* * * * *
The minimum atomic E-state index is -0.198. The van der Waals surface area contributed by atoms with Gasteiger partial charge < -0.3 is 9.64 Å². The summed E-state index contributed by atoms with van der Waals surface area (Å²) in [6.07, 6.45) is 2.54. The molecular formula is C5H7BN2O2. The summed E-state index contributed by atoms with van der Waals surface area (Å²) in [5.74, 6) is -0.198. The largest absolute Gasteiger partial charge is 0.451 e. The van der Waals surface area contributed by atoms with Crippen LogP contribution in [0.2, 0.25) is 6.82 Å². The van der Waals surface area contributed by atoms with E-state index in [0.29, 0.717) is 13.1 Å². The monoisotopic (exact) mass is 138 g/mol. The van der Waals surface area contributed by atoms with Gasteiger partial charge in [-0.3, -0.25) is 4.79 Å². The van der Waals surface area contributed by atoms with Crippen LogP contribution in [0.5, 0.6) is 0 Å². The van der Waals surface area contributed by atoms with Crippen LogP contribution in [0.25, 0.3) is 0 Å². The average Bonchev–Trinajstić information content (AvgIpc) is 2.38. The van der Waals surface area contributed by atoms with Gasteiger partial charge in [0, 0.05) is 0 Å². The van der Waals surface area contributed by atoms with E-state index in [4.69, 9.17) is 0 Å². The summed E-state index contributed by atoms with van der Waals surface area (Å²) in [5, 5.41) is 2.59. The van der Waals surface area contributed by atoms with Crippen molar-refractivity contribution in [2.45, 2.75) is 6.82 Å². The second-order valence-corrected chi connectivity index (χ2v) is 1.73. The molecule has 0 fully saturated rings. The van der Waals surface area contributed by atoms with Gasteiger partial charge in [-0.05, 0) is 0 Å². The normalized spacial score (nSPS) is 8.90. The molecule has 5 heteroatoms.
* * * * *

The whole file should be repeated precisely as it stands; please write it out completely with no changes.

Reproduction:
The minimum atomic E-state index is -0.198. The van der Waals surface area contributed by atoms with Gasteiger partial charge < -0.3 is 9.64 Å². The summed E-state index contributed by atoms with van der Waals surface area (Å²) in [6.07, 6.45) is 2.54. The molecular formula is C5H7BN2O2. The summed E-state index contributed by atoms with van der Waals surface area (Å²) in [5.74, 6) is -0.198. The largest absolute Gasteiger partial charge is 0.451 e. The van der Waals surface area contributed by atoms with Crippen LogP contribution in [0.2, 0.25) is 6.82 Å². The van der Waals surface area contributed by atoms with E-state index in [0.29, 0.717) is 13.1 Å². The monoisotopic (exact) mass is 138 g/mol. The van der Waals surface area contributed by atoms with Gasteiger partial charge in [-0.3, -0.25) is 4.79 Å². The van der Waals surface area contributed by atoms with Crippen LogP contribution in [0.5, 0.6) is 0 Å². The van der Waals surface area contributed by atoms with Crippen LogP contribution in [0.25, 0.3) is 0 Å². The average Bonchev–Trinajstić information content (AvgIpc) is 2.38. The van der Waals surface area contributed by atoms with Gasteiger partial charge in [0, 0.05) is 0 Å². The van der Waals surface area contributed by atoms with E-state index in [4.69, 9.17) is 0 Å². The summed E-state index contributed by atoms with van der Waals surface area (Å²) in [5, 5.41) is 2.59. The van der Waals surface area contributed by atoms with Crippen molar-refractivity contribution in [2.45, 2.75) is 6.82 Å². The second-order valence-corrected chi connectivity index (χ2v) is 1.73. The molecule has 0 fully saturated rings. The van der Waals surface area contributed by atoms with Gasteiger partial charge in [-0.05, 0) is 0 Å². The normalized spacial score (nSPS) is 8.90. The molecule has 5 heteroatoms.